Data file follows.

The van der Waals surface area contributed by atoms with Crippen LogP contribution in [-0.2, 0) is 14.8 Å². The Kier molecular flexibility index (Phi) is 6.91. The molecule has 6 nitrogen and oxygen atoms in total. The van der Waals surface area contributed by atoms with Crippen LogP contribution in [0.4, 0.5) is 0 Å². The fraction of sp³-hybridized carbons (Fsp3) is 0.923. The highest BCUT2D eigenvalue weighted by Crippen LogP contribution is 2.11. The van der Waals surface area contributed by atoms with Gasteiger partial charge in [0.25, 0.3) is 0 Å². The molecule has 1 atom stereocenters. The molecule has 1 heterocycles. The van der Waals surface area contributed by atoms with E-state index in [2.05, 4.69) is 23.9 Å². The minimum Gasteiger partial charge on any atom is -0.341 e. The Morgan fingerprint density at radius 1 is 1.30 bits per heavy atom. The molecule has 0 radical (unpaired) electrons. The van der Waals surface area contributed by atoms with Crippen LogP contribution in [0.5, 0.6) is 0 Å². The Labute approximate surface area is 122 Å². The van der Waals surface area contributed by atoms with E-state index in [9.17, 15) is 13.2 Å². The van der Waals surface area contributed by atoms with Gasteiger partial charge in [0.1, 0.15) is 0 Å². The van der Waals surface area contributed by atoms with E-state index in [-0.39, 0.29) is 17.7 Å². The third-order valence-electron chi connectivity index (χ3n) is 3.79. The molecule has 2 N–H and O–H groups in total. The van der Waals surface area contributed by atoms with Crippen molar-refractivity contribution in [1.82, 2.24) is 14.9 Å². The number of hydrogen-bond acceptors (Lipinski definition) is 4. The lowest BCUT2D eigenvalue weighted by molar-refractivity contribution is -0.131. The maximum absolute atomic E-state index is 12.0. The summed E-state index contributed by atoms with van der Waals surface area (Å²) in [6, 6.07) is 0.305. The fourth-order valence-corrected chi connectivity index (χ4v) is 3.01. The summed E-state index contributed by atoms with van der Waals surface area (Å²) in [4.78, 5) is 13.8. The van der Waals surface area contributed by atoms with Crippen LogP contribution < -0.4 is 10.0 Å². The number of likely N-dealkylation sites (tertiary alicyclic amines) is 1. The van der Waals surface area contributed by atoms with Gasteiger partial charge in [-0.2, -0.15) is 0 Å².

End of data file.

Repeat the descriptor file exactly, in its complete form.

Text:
The van der Waals surface area contributed by atoms with Crippen LogP contribution in [-0.2, 0) is 14.8 Å². The Kier molecular flexibility index (Phi) is 6.91. The molecule has 6 nitrogen and oxygen atoms in total. The van der Waals surface area contributed by atoms with Crippen LogP contribution in [0.4, 0.5) is 0 Å². The fraction of sp³-hybridized carbons (Fsp3) is 0.923. The highest BCUT2D eigenvalue weighted by Crippen LogP contribution is 2.11. The van der Waals surface area contributed by atoms with Gasteiger partial charge in [0.25, 0.3) is 0 Å². The molecule has 1 atom stereocenters. The molecule has 1 heterocycles. The van der Waals surface area contributed by atoms with E-state index in [2.05, 4.69) is 23.9 Å². The minimum Gasteiger partial charge on any atom is -0.341 e. The Morgan fingerprint density at radius 1 is 1.30 bits per heavy atom. The molecule has 0 radical (unpaired) electrons. The van der Waals surface area contributed by atoms with Crippen LogP contribution in [0.5, 0.6) is 0 Å². The Labute approximate surface area is 122 Å². The van der Waals surface area contributed by atoms with E-state index in [9.17, 15) is 13.2 Å². The van der Waals surface area contributed by atoms with Gasteiger partial charge in [0.1, 0.15) is 0 Å². The van der Waals surface area contributed by atoms with E-state index in [-0.39, 0.29) is 17.7 Å². The third-order valence-electron chi connectivity index (χ3n) is 3.79. The molecule has 2 N–H and O–H groups in total. The van der Waals surface area contributed by atoms with Crippen molar-refractivity contribution in [1.82, 2.24) is 14.9 Å². The number of hydrogen-bond acceptors (Lipinski definition) is 4. The lowest BCUT2D eigenvalue weighted by molar-refractivity contribution is -0.131. The maximum absolute atomic E-state index is 12.0. The summed E-state index contributed by atoms with van der Waals surface area (Å²) in [6, 6.07) is 0.305. The fourth-order valence-corrected chi connectivity index (χ4v) is 3.01. The summed E-state index contributed by atoms with van der Waals surface area (Å²) in [4.78, 5) is 13.8. The van der Waals surface area contributed by atoms with Crippen LogP contribution < -0.4 is 10.0 Å². The number of likely N-dealkylation sites (tertiary alicyclic amines) is 1. The van der Waals surface area contributed by atoms with Gasteiger partial charge in [-0.2, -0.15) is 0 Å².